“We knew that we had given everything, and now we have all this emotion. From 0-0 to 9-5, we believed we could make it. This feeling of confidence and to play properly, this is what is wonderful.”

Australia wins mixed doubles bronze medal

Australia’s Ashleigh Barty and John Peers won their country’s first medal in mixed doubles. It came via walkover from Novak Djokovic and Nina Stojanovic of Serbia after Djokovic withdrew from the match with a left shoulder injury following his singles bronze medal loss to Spain’s Pablo Carreño Busta.

“Obviously it seemed incredibly tough to Team Serbia to not be able to get on the court tonight, but for John and I it’s a dream come true,” Barty said, quoted by the ITF website.

“We came here to fight, we came here to win a medal for our nation, and now to be able to take a bronze medal back home and add to the Australian tally is incredible.” 

Djokovic told Serbian reporters in Tokyo, “I apologize to all the fans in Serbia who I have disappointed. I know everyone expected a medal, I did too. I feel bad for Nina because we did not fight for a medal in mixed, but my body said ‘enough’: I have played under medications and abnormal pain and exhaustion. But again, my heart is in the right place, because I know that I gave my all. I love to play for my country. Unfortunately, I did not get the result I wanted, but that is sport, we move on.”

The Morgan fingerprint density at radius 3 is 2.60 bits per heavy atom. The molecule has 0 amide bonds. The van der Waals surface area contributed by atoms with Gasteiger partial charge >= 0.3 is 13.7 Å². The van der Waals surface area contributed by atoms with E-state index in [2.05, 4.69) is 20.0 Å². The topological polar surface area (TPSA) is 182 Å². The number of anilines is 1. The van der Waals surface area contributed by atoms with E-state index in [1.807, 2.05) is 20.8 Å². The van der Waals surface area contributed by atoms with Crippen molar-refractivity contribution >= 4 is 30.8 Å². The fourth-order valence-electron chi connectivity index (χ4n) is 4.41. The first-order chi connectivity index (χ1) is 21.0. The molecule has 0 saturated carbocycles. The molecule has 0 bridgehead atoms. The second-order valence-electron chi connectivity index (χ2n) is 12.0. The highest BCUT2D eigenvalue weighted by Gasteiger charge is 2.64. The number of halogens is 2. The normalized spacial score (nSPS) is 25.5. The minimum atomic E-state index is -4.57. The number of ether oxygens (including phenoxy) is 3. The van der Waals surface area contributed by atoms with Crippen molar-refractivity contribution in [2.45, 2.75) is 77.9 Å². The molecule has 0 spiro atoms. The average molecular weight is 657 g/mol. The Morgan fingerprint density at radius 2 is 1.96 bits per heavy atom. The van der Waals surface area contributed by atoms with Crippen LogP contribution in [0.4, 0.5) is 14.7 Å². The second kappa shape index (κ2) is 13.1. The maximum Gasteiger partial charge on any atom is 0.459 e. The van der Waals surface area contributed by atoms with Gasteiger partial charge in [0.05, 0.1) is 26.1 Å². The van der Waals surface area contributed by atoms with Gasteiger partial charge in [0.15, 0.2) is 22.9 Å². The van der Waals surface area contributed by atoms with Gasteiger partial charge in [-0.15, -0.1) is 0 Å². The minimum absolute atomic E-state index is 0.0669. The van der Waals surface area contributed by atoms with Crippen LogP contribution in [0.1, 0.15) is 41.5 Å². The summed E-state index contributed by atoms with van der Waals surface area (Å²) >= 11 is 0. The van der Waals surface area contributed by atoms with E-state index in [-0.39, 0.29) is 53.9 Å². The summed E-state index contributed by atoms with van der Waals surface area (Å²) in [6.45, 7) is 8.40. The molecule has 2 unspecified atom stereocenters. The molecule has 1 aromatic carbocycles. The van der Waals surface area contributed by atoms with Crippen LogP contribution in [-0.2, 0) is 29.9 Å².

The medal won by Barty and Peers represents Australia’s sixth in Olympic tennis and it was the Aussie’s first since Alicia Molik won a bronze medal in women’s singles at Athens in 2004.

“Ash and I both had the Olympics on the schedule this year, it was one of our goals to walk away with a medal for Australia,” Peers said. “To be able to say we did, it’s something really special and amazing. 

“If you actually just watch all the matches and [see the] raw emotions that came out the Olympics, is so special.”

Saturday’s Olympic tennis results

Sunday’s Olympic tennis order of play

By the numbers

“Quotable …”

“There is nothing more important that representing Brazil. And this is important for tennis in Brazil – it’s a brilliant achievement. Maybe this will bring us more players in Brazil and motivate more girls to play tennis. This is what is wonderful in sport – I want to see Brazilian sport grow, for us to become more important in the sports world, especially for girls.”

Luisa Stefani of Brazil’s bronze medal-winning women’s doubles team, after winning her country’s first Olympic tennis medal.